A Star Is Born movie review: The honesty behind the glitz

A Star Is Born film, photo Courtesy of Warner Bros. Pictures
A Star Is Born film, photo Courtesy of Warner Bros. Pictures /

Despite this being the fourth version of the same story, Bradley Cooper’s adaptation of A Star Is Born is still an intricate and honest look at the hardships of the music industry.

The music industry can be best described as ‘glittery, but cynical’, consistently drowning the harsh realities of the sacrifices artists make to succeed in the vast and colorful field of lights, cameras, and false narratives. The world of music can make or break the careers and personal lives of musical artists, especially in the era of the all-powerful world of the internet. In fact, the world of internet is arguably what was holding Bradley Cooper’s directorial debut, A Star Is Born, down to the status of an underdog film.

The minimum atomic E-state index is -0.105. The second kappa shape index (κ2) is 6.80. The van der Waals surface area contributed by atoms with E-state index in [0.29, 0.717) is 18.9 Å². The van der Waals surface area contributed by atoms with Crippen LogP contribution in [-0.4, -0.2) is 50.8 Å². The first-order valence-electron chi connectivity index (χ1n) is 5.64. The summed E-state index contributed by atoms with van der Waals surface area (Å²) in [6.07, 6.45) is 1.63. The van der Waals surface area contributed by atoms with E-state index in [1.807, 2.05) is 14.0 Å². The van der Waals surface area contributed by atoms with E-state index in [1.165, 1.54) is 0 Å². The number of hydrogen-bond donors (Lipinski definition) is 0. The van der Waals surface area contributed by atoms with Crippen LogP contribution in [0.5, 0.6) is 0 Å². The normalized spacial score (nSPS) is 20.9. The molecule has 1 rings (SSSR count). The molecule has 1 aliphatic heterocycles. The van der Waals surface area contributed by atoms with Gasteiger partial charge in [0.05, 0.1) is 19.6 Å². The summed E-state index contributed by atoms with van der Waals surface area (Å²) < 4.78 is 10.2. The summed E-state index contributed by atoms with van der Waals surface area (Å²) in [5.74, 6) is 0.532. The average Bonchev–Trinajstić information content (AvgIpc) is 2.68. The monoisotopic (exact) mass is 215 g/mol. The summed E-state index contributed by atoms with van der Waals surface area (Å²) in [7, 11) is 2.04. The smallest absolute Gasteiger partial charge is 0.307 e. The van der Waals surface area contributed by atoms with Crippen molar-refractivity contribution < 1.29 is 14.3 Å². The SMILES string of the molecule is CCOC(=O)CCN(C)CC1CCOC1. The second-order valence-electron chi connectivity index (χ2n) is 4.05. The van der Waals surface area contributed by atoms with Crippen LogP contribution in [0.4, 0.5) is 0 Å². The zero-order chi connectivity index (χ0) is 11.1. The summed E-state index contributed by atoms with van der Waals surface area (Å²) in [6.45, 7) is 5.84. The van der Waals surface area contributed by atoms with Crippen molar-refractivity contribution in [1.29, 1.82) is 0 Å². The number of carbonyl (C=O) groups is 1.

Firstly, there was the factor of Bradley Cooper, a well-known and respected actor, trying his hand at directing. Cooper is making his directorial debut with A Star Is Born, in addition to having writing and producing credits on it, as WELL as being one of the main stars in front of the screen. Cooper juggles multiple essential roles to the production of the film and no matter how strongly an actor’s positive reputation may proceed them, putting themselves out there in such a bold manner will open the doors for ridicule from every reach of the internet, which can take a first-time director’s weaknesses and amplify them to the point of extremity.